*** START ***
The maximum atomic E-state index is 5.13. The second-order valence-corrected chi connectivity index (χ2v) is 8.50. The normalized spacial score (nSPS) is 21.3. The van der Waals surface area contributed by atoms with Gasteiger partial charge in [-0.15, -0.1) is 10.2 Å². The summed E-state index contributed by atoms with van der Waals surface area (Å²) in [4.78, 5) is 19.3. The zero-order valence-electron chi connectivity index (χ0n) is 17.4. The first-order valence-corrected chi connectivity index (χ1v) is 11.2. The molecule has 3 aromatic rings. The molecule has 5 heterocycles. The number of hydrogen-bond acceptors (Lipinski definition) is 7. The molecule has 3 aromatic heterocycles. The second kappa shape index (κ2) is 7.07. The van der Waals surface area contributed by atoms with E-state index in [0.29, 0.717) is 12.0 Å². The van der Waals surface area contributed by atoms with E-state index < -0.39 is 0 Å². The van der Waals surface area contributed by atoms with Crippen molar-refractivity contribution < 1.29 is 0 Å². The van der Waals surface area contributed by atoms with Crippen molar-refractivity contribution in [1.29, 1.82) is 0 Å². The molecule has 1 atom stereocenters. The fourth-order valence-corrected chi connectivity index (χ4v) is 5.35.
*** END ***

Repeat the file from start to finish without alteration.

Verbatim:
The maximum atomic E-state index is 5.13. The second-order valence-corrected chi connectivity index (χ2v) is 8.50. The normalized spacial score (nSPS) is 21.3. The van der Waals surface area contributed by atoms with Gasteiger partial charge in [-0.15, -0.1) is 10.2 Å². The summed E-state index contributed by atoms with van der Waals surface area (Å²) in [4.78, 5) is 19.3. The zero-order valence-electron chi connectivity index (χ0n) is 17.4. The first-order valence-corrected chi connectivity index (χ1v) is 11.2. The molecule has 3 aromatic rings. The molecule has 5 heterocycles. The number of hydrogen-bond acceptors (Lipinski definition) is 7. The molecule has 3 aromatic heterocycles. The second kappa shape index (κ2) is 7.07. The van der Waals surface area contributed by atoms with E-state index in [0.29, 0.717) is 12.0 Å². The van der Waals surface area contributed by atoms with E-state index < -0.39 is 0 Å². The van der Waals surface area contributed by atoms with Crippen molar-refractivity contribution < 1.29 is 0 Å². The van der Waals surface area contributed by atoms with Crippen molar-refractivity contribution in [1.29, 1.82) is 0 Å². The molecule has 1 atom stereocenters. The fourth-order valence-corrected chi connectivity index (χ4v) is 5.35.